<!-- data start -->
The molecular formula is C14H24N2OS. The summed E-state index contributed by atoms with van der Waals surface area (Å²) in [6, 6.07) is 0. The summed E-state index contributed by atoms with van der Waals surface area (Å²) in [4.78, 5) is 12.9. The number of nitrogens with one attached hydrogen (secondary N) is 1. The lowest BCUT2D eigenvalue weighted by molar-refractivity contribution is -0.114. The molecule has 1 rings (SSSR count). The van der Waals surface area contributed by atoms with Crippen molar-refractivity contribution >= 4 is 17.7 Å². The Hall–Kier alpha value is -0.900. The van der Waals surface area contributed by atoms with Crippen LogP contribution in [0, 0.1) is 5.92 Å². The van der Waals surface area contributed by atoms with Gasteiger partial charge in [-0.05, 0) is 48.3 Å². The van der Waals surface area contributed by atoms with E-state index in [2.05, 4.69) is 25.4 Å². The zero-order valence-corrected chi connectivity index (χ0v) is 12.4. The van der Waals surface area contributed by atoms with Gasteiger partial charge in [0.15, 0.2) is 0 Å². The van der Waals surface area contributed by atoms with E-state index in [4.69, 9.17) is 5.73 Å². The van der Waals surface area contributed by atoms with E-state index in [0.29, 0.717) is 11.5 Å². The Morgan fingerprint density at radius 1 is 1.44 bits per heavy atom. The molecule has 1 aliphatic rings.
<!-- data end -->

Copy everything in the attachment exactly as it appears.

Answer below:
The molecular formula is C14H24N2OS. The summed E-state index contributed by atoms with van der Waals surface area (Å²) in [6, 6.07) is 0. The summed E-state index contributed by atoms with van der Waals surface area (Å²) in [4.78, 5) is 12.9. The number of nitrogens with one attached hydrogen (secondary N) is 1. The lowest BCUT2D eigenvalue weighted by molar-refractivity contribution is -0.114. The molecule has 1 rings (SSSR count). The van der Waals surface area contributed by atoms with Crippen molar-refractivity contribution >= 4 is 17.7 Å². The Hall–Kier alpha value is -0.900. The van der Waals surface area contributed by atoms with Crippen LogP contribution in [0, 0.1) is 5.92 Å². The van der Waals surface area contributed by atoms with Gasteiger partial charge in [-0.05, 0) is 48.3 Å². The van der Waals surface area contributed by atoms with E-state index in [2.05, 4.69) is 25.4 Å². The zero-order valence-corrected chi connectivity index (χ0v) is 12.4. The van der Waals surface area contributed by atoms with Gasteiger partial charge in [0.15, 0.2) is 0 Å². The van der Waals surface area contributed by atoms with E-state index in [4.69, 9.17) is 5.73 Å². The van der Waals surface area contributed by atoms with E-state index in [0.29, 0.717) is 11.5 Å². The Morgan fingerprint density at radius 1 is 1.44 bits per heavy atom. The molecule has 1 aliphatic rings.